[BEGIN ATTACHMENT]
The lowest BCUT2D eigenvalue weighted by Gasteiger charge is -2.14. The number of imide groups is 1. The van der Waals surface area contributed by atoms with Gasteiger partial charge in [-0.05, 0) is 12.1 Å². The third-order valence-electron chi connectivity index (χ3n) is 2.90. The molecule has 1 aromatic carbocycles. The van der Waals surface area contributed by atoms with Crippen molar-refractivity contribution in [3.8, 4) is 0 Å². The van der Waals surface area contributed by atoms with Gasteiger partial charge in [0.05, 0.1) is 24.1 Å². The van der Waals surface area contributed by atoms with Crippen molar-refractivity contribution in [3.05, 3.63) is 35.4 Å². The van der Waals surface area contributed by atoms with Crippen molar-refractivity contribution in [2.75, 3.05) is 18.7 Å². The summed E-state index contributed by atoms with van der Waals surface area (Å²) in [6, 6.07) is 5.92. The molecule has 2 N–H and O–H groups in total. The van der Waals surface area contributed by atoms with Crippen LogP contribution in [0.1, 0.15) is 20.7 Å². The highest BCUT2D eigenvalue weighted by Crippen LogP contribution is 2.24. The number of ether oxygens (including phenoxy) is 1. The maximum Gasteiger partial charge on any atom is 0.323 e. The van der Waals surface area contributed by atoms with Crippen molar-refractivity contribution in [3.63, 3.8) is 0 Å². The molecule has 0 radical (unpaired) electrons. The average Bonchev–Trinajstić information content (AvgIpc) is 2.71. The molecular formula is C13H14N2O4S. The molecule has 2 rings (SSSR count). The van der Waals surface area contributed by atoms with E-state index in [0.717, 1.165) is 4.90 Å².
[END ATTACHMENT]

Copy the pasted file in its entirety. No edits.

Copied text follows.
The lowest BCUT2D eigenvalue weighted by Gasteiger charge is -2.14. The number of imide groups is 1. The van der Waals surface area contributed by atoms with Gasteiger partial charge in [-0.05, 0) is 12.1 Å². The third-order valence-electron chi connectivity index (χ3n) is 2.90. The molecule has 1 aromatic carbocycles. The van der Waals surface area contributed by atoms with Crippen molar-refractivity contribution in [3.8, 4) is 0 Å². The van der Waals surface area contributed by atoms with Gasteiger partial charge in [0.05, 0.1) is 24.1 Å². The van der Waals surface area contributed by atoms with Crippen molar-refractivity contribution in [3.05, 3.63) is 35.4 Å². The van der Waals surface area contributed by atoms with Crippen molar-refractivity contribution in [2.75, 3.05) is 18.7 Å². The summed E-state index contributed by atoms with van der Waals surface area (Å²) in [6, 6.07) is 5.92. The molecule has 2 N–H and O–H groups in total. The van der Waals surface area contributed by atoms with Crippen LogP contribution in [0.1, 0.15) is 20.7 Å². The highest BCUT2D eigenvalue weighted by Crippen LogP contribution is 2.24. The number of ether oxygens (including phenoxy) is 1. The maximum Gasteiger partial charge on any atom is 0.323 e. The van der Waals surface area contributed by atoms with Crippen molar-refractivity contribution in [3.63, 3.8) is 0 Å². The molecule has 0 radical (unpaired) electrons. The average Bonchev–Trinajstić information content (AvgIpc) is 2.71. The molecular formula is C13H14N2O4S. The molecule has 2 rings (SSSR count). The van der Waals surface area contributed by atoms with E-state index in [0.717, 1.165) is 4.90 Å².